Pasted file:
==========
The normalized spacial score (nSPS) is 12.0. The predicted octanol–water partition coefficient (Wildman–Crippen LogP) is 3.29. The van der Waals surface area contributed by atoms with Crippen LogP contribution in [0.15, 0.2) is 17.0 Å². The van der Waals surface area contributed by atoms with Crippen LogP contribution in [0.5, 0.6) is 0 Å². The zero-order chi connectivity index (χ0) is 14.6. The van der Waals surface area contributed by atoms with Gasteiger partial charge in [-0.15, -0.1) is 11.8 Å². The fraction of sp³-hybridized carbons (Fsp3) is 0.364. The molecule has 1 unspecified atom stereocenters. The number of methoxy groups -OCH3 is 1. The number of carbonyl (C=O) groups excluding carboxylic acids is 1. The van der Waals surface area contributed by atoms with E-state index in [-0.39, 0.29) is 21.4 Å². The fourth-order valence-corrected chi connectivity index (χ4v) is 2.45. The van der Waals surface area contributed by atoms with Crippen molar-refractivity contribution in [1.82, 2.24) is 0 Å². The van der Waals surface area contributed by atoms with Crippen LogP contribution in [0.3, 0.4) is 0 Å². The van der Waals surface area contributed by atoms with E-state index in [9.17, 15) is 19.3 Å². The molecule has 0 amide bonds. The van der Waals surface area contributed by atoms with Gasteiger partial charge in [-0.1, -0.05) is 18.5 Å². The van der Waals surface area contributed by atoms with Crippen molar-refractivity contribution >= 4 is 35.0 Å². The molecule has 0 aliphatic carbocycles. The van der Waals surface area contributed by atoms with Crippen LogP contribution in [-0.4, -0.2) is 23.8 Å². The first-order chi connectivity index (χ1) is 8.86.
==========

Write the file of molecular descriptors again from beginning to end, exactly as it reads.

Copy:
The normalized spacial score (nSPS) is 12.0. The predicted octanol–water partition coefficient (Wildman–Crippen LogP) is 3.29. The van der Waals surface area contributed by atoms with Crippen LogP contribution in [0.15, 0.2) is 17.0 Å². The van der Waals surface area contributed by atoms with Crippen LogP contribution in [0.5, 0.6) is 0 Å². The zero-order chi connectivity index (χ0) is 14.6. The van der Waals surface area contributed by atoms with Gasteiger partial charge in [-0.15, -0.1) is 11.8 Å². The fraction of sp³-hybridized carbons (Fsp3) is 0.364. The molecule has 1 unspecified atom stereocenters. The number of methoxy groups -OCH3 is 1. The number of carbonyl (C=O) groups excluding carboxylic acids is 1. The van der Waals surface area contributed by atoms with E-state index in [-0.39, 0.29) is 21.4 Å². The fourth-order valence-corrected chi connectivity index (χ4v) is 2.45. The van der Waals surface area contributed by atoms with Crippen molar-refractivity contribution in [1.82, 2.24) is 0 Å². The van der Waals surface area contributed by atoms with Crippen LogP contribution in [0.3, 0.4) is 0 Å². The van der Waals surface area contributed by atoms with E-state index in [9.17, 15) is 19.3 Å². The molecule has 0 amide bonds. The van der Waals surface area contributed by atoms with Gasteiger partial charge in [-0.1, -0.05) is 18.5 Å². The van der Waals surface area contributed by atoms with Crippen molar-refractivity contribution >= 4 is 35.0 Å². The molecule has 0 aliphatic carbocycles. The van der Waals surface area contributed by atoms with Crippen LogP contribution in [-0.4, -0.2) is 23.8 Å². The first-order chi connectivity index (χ1) is 8.86.